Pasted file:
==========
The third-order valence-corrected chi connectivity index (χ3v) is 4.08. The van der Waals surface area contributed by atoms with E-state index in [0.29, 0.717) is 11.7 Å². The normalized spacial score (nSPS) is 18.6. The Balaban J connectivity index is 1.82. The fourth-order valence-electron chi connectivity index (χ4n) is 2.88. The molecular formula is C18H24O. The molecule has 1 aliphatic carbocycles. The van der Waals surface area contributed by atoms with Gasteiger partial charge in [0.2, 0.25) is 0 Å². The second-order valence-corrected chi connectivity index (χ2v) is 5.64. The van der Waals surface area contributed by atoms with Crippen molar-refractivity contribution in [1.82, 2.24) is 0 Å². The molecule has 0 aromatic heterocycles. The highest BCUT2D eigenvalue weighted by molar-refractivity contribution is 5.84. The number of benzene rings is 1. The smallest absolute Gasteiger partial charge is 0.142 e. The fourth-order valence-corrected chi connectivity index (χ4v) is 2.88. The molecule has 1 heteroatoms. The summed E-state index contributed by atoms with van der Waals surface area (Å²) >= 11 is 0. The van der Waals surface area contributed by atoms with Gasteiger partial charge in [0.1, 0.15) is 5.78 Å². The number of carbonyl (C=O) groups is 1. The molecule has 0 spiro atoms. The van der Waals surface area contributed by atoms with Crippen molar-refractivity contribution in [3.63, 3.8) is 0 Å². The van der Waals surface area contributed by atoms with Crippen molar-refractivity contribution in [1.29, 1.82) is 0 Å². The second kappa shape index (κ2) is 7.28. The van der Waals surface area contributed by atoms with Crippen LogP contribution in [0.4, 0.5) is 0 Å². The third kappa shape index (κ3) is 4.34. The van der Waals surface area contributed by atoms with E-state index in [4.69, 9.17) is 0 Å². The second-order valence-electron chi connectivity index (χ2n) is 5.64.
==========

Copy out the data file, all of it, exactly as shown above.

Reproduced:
The third-order valence-corrected chi connectivity index (χ3v) is 4.08. The van der Waals surface area contributed by atoms with E-state index in [0.29, 0.717) is 11.7 Å². The normalized spacial score (nSPS) is 18.6. The Balaban J connectivity index is 1.82. The fourth-order valence-electron chi connectivity index (χ4n) is 2.88. The molecular formula is C18H24O. The molecule has 1 aliphatic carbocycles. The van der Waals surface area contributed by atoms with Gasteiger partial charge in [0.2, 0.25) is 0 Å². The second-order valence-corrected chi connectivity index (χ2v) is 5.64. The van der Waals surface area contributed by atoms with Crippen molar-refractivity contribution in [1.82, 2.24) is 0 Å². The molecule has 0 aromatic heterocycles. The highest BCUT2D eigenvalue weighted by molar-refractivity contribution is 5.84. The number of benzene rings is 1. The smallest absolute Gasteiger partial charge is 0.142 e. The fourth-order valence-corrected chi connectivity index (χ4v) is 2.88. The molecule has 1 heteroatoms. The summed E-state index contributed by atoms with van der Waals surface area (Å²) >= 11 is 0. The van der Waals surface area contributed by atoms with Gasteiger partial charge in [0.1, 0.15) is 5.78 Å². The number of carbonyl (C=O) groups is 1. The molecule has 0 spiro atoms. The van der Waals surface area contributed by atoms with Crippen molar-refractivity contribution in [3.63, 3.8) is 0 Å². The van der Waals surface area contributed by atoms with Crippen molar-refractivity contribution in [1.29, 1.82) is 0 Å². The second kappa shape index (κ2) is 7.28. The van der Waals surface area contributed by atoms with Crippen LogP contribution in [0.4, 0.5) is 0 Å². The third kappa shape index (κ3) is 4.34. The van der Waals surface area contributed by atoms with E-state index in [4.69, 9.17) is 0 Å². The second-order valence-electron chi connectivity index (χ2n) is 5.64.